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Is it tic-tac-toe time for TikTok?

Mar 22, 2024

"The world is increasingly dancing to algorithmic tunes."

The lively debate about TikTok and its future in the U.S. market has all kinds of people arguing all kinds of things, with “Pollyannas” and “paranoids” locked in mortal combat. As is often the case in American politics, the “me-me-me” claims of high moral dudgeon obscure the nitty-gritty nuances of the issue at hand.

Nowhere is this more true than in the U.S. Congress where flag-waving, serving up lies like freedom fries, cloaking intentions, dog whistling to constituents and signaling antipathy for anything foreign is just another day on the Hill.

American politicians vent the way they do because adopting a patriotic pose wins votes and shores up vested domestic interests. It’s more about scoring points than finding a solution.

Nancy Pelosi resorted to creative alliteration to bolster her defense of the congressional bill, saying of the forced sale. “This is not an attempt to ban TikTok. It’s an attempt to make TikTok better. Tic-tac-toe. A winner.”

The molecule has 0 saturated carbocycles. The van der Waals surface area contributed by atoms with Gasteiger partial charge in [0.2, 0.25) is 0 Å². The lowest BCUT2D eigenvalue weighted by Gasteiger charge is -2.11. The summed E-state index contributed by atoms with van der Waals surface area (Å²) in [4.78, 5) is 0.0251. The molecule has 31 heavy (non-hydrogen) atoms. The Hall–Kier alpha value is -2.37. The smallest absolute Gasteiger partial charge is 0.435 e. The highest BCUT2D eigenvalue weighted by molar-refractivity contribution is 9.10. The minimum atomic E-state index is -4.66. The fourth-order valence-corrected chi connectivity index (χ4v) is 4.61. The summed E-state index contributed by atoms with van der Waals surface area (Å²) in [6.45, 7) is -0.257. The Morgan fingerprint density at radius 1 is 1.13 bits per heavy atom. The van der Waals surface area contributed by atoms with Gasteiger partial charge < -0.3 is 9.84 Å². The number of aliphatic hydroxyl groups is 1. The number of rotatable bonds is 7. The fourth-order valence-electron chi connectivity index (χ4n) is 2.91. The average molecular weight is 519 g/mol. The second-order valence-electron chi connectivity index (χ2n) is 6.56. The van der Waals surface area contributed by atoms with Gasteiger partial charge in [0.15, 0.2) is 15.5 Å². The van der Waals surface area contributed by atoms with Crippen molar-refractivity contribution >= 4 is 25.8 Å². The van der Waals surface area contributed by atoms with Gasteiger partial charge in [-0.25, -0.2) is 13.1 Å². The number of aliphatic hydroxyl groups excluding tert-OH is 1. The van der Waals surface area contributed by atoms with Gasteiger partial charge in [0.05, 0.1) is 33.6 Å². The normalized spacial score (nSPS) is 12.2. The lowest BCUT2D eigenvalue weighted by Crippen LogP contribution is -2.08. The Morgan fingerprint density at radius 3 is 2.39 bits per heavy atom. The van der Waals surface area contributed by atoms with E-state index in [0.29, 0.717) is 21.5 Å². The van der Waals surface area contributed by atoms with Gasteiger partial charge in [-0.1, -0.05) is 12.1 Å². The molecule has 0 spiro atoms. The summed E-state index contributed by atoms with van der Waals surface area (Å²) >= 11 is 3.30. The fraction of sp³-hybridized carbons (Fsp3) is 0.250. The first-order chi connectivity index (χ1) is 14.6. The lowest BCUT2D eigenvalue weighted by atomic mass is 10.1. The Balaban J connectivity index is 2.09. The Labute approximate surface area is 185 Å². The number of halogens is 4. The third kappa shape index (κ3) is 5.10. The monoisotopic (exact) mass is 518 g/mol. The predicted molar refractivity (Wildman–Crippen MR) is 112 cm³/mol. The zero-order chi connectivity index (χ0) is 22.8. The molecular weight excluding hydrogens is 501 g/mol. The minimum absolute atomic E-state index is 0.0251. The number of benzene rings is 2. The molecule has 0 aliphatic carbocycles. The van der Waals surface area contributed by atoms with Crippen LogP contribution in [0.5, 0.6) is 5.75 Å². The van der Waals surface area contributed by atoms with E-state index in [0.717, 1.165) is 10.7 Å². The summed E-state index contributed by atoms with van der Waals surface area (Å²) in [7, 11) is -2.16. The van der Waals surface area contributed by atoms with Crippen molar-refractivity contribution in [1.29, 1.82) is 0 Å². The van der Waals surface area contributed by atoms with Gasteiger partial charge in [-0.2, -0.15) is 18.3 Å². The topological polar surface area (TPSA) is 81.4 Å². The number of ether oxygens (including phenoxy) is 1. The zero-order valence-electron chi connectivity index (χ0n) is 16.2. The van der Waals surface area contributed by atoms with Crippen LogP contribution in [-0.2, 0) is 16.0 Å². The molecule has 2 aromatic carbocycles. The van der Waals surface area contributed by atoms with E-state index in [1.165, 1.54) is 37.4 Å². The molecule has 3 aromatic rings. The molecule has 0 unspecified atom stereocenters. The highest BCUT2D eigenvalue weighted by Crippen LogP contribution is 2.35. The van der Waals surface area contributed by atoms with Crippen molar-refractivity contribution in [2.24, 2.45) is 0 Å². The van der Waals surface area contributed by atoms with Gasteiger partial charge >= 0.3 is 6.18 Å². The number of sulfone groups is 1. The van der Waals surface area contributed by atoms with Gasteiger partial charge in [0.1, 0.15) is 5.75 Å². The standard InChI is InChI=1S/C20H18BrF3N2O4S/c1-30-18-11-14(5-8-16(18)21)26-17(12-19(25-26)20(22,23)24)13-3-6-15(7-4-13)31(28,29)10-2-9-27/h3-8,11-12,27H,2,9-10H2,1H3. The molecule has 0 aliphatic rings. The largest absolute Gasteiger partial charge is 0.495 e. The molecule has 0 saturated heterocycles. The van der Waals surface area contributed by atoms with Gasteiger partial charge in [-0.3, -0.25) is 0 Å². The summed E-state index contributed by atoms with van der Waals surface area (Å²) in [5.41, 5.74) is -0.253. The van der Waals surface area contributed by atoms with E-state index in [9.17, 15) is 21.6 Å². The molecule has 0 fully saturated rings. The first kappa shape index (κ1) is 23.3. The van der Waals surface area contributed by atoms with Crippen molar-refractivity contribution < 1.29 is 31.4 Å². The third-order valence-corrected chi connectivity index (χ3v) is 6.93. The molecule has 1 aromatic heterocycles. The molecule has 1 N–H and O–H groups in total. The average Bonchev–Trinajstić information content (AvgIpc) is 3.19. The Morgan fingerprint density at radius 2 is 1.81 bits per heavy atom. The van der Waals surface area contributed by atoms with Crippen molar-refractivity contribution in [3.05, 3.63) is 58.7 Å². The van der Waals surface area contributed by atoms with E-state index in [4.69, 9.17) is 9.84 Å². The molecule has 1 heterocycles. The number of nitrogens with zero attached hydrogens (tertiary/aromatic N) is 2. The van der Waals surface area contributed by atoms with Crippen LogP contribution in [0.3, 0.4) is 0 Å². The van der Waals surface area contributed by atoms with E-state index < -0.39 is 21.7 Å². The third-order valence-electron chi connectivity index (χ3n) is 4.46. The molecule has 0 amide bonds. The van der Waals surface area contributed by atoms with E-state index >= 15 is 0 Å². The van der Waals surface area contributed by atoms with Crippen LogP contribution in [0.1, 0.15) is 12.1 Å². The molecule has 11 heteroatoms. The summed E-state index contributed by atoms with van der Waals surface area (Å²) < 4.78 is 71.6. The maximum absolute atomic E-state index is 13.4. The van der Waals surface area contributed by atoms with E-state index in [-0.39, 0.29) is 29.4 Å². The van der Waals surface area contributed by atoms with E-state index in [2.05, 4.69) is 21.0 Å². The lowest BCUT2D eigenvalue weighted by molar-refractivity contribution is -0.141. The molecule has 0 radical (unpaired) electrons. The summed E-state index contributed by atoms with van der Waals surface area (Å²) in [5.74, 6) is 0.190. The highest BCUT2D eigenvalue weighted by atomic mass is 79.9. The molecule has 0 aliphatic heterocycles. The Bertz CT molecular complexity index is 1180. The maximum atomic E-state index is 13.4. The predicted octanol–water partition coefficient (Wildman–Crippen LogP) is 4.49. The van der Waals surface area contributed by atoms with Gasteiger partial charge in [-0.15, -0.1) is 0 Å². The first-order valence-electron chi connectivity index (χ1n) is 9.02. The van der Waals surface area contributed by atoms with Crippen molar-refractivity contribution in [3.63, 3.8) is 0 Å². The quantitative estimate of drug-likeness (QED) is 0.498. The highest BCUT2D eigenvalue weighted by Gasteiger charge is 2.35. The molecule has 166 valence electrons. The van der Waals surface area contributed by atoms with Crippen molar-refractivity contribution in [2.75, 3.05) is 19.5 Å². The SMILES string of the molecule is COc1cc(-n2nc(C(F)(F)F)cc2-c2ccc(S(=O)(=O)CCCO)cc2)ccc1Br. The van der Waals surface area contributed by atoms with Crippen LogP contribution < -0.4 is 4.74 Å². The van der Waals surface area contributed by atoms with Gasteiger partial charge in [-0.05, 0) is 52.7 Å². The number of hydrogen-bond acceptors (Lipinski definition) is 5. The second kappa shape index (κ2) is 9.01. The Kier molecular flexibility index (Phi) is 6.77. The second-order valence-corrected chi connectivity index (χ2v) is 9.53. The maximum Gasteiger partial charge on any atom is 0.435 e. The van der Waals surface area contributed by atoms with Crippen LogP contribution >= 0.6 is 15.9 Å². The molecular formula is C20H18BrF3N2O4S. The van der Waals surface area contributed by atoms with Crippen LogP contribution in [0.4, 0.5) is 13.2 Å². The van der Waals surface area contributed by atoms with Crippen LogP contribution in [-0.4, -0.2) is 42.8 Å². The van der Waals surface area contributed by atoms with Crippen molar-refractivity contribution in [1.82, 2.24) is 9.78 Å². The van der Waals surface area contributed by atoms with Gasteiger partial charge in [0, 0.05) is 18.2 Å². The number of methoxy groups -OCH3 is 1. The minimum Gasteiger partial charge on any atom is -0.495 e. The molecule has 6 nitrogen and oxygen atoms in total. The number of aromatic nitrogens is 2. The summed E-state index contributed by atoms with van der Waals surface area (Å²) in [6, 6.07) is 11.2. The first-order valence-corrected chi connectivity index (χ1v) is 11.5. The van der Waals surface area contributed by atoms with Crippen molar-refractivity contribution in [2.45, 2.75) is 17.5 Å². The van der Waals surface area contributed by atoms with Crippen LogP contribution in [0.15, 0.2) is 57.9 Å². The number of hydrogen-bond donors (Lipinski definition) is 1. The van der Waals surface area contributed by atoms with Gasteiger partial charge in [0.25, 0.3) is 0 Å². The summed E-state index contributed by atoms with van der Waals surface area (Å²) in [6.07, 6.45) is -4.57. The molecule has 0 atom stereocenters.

The congressional vote in favor of forcing a sale of TikTok is devised to avoid having to ban it, the optics of which are problematic for hardcore free speech fans. Lawmakers pose for the cameras, plead their points and fall over themselves with self-congratulatory kudos arguing for a ban that’s not a ban.

But legitimate technological issues get left on the House floor when righteous-sounding politicians turn the focus to the superiority of capitalist ownership, national boundaries and children’s internet habits.

What was absent was any acknowledgement of the comparable dangers inherent in American social networks, most especially Facebook, which, despite its own long record of unscrupulous practices and algorithmic news generation stands to benefit from a diminished TikTok. 

U.S. commentators tend to fall into two camps, one espousing the Paranoid View, which sees anything from China as bad, and the Pollyanna View, which sees the U.S. as such a good beacon for free speech that it is somehow magically immune from deleterious foreign influences.

Why? Because Americans are, well, different.